And yes, I realise in this day and age, people who have never used a mouse before a thin on the ground (although the number is probably on the upturn with iPads and other touchable interfaces).

Whether you agree or not, that's why it is the way it is. Which is not the same as Windows. Secondary-clicking is an option for Mac (among several). It's required on Windows.
Score: 16 Votes (Like | Disagree)
Avatar
83 months ago
So Steve thought it would be better to hold down the control key on a separate keyboard "device" instead of just adding a right mouse mutton?
Score: 11 Votes (Like | Disagree)
Avatar
83 months ago

For me personally, Apple has never made a mouse I enjoy using.

I feel the very same way. To me Apple mice (every single one of them) are all form over function/ergonomics. As an Apple purist I have really tried. But I have ultimately given up on all of them.

On the other hand our friends at Apple have seriously nailed the trackpad (all laptops+magic trackpad).
Big in size. No need to physically click when using 'Tab to click'. Multitouch. And that oh so perfect surface.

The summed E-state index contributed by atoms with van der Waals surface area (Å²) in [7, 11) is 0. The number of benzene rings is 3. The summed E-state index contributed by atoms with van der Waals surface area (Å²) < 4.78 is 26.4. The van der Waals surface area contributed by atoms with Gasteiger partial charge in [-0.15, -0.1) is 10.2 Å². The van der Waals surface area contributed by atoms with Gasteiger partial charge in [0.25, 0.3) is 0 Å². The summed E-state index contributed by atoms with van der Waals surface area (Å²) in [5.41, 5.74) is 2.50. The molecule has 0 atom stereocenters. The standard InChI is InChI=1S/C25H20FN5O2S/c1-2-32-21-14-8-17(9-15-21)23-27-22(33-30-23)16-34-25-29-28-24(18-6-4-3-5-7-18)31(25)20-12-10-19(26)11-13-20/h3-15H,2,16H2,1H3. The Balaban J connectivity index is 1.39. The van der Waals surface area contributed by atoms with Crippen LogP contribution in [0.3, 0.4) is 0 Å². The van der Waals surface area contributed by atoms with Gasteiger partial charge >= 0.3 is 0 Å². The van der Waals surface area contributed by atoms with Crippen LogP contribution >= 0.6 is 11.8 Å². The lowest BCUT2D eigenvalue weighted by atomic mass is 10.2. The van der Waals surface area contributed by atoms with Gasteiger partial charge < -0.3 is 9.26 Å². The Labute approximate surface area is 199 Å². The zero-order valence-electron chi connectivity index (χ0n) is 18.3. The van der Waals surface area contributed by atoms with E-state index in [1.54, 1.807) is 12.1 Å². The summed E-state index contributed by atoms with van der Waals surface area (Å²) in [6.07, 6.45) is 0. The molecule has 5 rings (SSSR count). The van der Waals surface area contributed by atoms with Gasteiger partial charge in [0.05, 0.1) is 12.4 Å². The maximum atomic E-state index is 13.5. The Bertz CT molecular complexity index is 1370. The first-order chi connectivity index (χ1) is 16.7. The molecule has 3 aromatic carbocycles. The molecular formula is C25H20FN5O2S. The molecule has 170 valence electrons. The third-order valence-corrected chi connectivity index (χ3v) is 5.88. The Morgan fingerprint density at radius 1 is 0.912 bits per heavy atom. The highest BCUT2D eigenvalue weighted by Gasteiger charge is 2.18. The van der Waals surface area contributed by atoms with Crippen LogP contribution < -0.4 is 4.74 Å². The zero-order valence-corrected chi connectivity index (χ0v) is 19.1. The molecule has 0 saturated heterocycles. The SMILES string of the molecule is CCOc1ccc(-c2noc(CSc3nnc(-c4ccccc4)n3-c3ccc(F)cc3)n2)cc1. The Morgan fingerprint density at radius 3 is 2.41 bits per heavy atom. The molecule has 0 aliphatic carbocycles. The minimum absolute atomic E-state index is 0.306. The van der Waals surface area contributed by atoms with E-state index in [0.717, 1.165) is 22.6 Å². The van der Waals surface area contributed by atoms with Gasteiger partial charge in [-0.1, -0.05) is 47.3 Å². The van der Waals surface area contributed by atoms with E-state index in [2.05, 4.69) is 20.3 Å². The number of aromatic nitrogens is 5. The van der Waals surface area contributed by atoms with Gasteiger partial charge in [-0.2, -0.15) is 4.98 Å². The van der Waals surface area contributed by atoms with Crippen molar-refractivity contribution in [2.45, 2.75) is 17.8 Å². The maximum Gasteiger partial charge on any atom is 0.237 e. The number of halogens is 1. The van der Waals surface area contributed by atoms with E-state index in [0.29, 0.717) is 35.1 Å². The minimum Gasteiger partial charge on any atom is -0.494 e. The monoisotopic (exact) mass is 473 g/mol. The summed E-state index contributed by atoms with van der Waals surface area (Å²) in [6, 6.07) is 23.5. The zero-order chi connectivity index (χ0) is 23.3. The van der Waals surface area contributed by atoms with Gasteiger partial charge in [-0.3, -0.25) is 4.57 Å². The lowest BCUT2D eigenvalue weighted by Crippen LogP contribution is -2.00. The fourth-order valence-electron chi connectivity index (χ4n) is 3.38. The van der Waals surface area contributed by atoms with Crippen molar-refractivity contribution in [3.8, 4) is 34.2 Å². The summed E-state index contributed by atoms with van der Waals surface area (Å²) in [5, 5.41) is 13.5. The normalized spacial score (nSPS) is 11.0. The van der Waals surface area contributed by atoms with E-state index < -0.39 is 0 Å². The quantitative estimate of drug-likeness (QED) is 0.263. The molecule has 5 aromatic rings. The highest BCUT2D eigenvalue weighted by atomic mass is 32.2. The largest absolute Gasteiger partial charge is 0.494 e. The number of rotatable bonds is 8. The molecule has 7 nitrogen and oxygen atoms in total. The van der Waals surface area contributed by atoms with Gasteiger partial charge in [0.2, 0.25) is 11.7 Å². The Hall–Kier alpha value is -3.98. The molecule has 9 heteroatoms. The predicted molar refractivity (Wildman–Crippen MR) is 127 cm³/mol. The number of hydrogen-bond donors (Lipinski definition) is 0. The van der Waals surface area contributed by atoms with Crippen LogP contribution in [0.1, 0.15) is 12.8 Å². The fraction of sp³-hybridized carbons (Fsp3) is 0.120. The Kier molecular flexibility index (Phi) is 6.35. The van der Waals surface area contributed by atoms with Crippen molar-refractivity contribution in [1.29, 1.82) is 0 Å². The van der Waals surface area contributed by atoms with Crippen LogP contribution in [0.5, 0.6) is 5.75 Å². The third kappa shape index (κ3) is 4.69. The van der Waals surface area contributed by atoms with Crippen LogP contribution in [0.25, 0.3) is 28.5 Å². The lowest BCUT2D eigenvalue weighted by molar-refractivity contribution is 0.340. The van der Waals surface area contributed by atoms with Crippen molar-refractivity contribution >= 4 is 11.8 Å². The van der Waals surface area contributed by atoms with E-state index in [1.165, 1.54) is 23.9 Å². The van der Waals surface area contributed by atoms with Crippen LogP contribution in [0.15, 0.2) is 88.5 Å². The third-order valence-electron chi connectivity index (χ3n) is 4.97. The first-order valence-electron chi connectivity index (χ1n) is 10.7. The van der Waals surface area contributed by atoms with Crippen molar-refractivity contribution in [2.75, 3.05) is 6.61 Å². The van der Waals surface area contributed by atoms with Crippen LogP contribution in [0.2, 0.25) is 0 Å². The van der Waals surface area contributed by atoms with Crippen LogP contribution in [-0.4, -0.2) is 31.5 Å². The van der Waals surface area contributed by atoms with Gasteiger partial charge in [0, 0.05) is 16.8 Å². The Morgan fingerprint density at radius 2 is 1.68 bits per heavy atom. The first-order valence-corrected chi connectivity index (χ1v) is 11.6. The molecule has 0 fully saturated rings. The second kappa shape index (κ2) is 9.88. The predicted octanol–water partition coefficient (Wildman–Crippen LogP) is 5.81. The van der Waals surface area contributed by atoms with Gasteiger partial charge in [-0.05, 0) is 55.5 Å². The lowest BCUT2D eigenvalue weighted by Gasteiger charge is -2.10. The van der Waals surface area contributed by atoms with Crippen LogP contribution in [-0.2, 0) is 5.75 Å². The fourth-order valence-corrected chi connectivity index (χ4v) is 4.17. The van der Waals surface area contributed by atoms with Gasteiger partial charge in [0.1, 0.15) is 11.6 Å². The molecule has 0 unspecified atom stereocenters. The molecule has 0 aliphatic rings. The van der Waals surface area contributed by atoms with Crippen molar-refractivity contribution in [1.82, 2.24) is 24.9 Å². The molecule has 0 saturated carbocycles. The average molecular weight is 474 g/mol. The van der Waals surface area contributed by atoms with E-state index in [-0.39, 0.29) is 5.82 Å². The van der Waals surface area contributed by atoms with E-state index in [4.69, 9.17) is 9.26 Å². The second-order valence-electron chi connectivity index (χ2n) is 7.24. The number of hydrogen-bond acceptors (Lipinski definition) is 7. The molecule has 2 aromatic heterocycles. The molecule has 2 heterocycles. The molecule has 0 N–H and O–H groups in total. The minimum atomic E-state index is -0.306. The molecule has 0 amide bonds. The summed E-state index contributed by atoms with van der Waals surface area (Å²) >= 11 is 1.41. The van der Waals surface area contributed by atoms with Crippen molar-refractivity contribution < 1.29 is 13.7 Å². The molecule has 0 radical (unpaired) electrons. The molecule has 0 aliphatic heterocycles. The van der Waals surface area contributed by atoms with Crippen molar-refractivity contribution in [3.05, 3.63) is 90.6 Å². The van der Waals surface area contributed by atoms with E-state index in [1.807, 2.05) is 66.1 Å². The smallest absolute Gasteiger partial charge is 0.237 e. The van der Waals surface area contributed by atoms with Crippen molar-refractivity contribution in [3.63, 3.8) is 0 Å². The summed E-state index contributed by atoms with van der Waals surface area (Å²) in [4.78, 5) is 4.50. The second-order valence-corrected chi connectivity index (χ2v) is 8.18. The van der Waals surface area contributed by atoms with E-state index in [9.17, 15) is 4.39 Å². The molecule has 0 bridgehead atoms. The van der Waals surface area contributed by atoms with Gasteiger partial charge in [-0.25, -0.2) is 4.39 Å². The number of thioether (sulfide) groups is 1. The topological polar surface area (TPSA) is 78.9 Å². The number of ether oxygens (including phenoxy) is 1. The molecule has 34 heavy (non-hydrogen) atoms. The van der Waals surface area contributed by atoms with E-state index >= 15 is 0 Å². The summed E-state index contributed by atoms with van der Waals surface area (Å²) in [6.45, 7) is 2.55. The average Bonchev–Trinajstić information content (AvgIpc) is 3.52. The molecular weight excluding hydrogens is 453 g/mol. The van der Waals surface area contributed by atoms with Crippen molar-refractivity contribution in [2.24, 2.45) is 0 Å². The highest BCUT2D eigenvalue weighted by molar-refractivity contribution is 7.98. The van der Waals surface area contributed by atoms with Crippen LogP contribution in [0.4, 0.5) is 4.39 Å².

It is trackpad heaven.
Score: 11 Votes (Like | Disagree)
Avatar
83 months ago

Windows or Android that have to emulate those hidden buttons devs won't let go of.


Both windows and OSX use the right mouse button click to bring up a contextual menu. Its silly to only have a one button mouse which forces the second button to the keyboard only.
Score: 10 Votes (Like | Disagree)
Avatar
83 months ago
Interesting piece of history. I'd also like to hear more development about Apple's modern-day trackpad. It's a joy to use on my MacBook Air, and for productive work I think it blows a touch a touchscreen right out of the water. It makes using my a mouse on my Windows PC painful to use by comparison.
Score: 9 Votes (Like | Disagree)